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### Project Management

Chapter 13

To accompanyQuantitative Analysis for Management, Tenth Edition,by Render, Stair, and Hanna

Power Point slides created by Jeff Heyl

© 2009 Prentice-Hall, Inc.

Learning Objectives

After completing this chapter, students will be able to:

- Understand how to plan, monitor, and control projects with the use of PERT and CPM
- Determine earliest start, earliest finish, latest start, latest finish, and slack times for each activity, along with the total project completion time
- Reduce total project time at the least total cost by crashing the network using manual or linear programming techniques
- Understand the important role of software in project management

Chapter Outline

13.1 Introduction

13.2 PERT/CPM

13.3 PERT/Cost

13.4 Project Crashing

13.5 Other Topics in Project Management

Introduction

- Most realistic projects are large and complex
- Tens of thousands of steps and millions of dollars may be involved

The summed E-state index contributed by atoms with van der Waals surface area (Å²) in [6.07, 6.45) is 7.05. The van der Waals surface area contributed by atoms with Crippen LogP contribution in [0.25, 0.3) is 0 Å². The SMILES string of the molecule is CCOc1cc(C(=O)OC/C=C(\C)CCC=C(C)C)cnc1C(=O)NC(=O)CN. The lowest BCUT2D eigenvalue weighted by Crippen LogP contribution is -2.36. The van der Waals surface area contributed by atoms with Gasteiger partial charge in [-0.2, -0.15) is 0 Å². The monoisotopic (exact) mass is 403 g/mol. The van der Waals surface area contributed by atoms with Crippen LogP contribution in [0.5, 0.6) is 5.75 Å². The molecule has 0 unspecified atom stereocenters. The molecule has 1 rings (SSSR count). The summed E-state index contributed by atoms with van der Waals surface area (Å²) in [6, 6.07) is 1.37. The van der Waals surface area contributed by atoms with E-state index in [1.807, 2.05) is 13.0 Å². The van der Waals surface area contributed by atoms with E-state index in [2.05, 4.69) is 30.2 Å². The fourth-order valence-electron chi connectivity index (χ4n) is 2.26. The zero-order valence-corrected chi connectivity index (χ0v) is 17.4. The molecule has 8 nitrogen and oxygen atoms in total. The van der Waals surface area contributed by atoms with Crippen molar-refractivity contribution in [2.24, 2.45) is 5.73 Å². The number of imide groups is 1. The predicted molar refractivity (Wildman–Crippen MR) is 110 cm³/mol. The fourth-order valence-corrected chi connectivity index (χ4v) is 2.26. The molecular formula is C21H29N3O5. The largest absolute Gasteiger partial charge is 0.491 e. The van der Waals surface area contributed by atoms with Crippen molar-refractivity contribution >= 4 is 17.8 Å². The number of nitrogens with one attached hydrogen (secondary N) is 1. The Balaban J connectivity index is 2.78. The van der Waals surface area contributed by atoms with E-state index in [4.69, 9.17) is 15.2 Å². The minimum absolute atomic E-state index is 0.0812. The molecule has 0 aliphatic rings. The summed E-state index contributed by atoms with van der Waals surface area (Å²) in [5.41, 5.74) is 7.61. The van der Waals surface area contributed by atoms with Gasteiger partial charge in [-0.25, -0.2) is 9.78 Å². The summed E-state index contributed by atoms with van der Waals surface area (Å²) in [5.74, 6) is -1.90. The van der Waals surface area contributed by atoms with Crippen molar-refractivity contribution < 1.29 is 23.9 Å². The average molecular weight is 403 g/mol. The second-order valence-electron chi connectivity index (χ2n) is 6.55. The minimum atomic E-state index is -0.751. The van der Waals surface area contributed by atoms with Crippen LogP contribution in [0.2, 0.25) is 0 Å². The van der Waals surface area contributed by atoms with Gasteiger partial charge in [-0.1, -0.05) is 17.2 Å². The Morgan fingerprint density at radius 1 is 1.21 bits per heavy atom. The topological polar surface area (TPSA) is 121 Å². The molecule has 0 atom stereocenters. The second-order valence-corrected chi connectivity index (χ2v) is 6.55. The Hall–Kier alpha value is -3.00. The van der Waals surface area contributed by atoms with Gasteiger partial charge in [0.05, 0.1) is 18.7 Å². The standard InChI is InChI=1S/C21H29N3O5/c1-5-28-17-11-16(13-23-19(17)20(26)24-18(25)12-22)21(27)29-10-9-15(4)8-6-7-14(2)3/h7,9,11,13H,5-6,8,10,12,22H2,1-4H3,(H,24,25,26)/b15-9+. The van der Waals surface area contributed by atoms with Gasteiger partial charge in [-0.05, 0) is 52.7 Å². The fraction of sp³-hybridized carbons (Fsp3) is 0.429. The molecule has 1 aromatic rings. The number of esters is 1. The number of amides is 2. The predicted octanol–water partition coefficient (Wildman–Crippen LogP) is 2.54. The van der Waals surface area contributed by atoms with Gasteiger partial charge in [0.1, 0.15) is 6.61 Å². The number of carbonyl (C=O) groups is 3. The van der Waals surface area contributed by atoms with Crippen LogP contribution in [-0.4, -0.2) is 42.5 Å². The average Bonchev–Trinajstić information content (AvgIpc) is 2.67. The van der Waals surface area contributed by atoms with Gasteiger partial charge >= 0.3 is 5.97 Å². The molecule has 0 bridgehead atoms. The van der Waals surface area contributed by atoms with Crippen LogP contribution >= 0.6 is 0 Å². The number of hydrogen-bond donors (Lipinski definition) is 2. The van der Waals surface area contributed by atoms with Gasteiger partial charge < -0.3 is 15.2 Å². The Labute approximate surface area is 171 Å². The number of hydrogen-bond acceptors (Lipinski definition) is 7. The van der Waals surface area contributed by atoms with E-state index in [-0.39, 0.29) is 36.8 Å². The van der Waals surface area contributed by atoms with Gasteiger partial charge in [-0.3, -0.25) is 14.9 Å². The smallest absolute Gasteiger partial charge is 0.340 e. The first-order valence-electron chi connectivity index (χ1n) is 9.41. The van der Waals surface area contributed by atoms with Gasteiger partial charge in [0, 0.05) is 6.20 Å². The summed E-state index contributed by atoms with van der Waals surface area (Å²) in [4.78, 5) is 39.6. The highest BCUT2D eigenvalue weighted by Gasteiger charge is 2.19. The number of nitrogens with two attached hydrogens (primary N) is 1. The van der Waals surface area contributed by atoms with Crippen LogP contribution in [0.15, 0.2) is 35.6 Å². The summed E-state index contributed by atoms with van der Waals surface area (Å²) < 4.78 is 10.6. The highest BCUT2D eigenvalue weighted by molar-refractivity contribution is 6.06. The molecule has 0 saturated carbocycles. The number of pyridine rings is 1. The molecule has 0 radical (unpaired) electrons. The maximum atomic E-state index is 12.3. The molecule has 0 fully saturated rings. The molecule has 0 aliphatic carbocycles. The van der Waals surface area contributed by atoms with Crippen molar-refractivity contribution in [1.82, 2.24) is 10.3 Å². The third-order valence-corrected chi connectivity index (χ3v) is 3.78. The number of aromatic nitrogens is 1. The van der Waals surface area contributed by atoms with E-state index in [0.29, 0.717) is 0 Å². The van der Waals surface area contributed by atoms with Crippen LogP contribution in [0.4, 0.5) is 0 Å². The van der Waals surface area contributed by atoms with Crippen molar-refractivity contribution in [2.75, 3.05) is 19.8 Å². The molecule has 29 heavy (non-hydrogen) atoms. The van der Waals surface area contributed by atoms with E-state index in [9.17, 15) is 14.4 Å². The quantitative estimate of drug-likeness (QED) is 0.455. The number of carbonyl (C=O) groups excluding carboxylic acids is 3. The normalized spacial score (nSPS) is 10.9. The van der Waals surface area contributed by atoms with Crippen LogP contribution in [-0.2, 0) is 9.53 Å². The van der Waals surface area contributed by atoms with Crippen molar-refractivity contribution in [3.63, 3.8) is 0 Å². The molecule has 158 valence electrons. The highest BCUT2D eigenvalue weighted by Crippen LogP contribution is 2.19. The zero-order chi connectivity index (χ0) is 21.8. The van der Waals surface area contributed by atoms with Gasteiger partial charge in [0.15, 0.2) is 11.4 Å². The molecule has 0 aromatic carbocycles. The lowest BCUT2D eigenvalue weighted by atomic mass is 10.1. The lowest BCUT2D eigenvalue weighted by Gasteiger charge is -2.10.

- Managing large-scale, complicated projects effectively is a difficult problem and the stakes are high
- The first step in planning and scheduling a project is to develop the work breakdown structure
- Time, cost, resource requirements, predecessors, and people required are identified for each activity
- Then a schedule for the project can be developed

Introduction

- The program evaluation and review technique (PERT) and the critical path method (CPM) are two popular quantitative analysis techniques to help plan, schedule, monitor, and control projects
- Originally the approaches differed in how they estimated activity times
- PERT used three time estimates to develop a probabilistic estimate of completion time
- CPM was a more deterministic technique
- They have become so similar they are commonly considered one technique, PERT/CPM

Six Steps of PERT/CPM

- Define the project and all of its significant activities or tasks
- Develop the relationships among the activities and decide which activities must precede others
- Draw the network connecting all of the activities
- Assign time and/or cost estimates to each activity
- Compute the longest time path through the network; this is called the critical path
- Use the network to help plan, schedule, monitor, and control the project

- The critical path is important since any delay in these activities can delay the completion of the project

PERT/CPM

- Given the large number of tasks in a project, it is easy to see why the following questions are important
- When will the entire project be completed?
- What are the critical activities or tasks in the project, that is, the ones that will delay the entire project if they are late?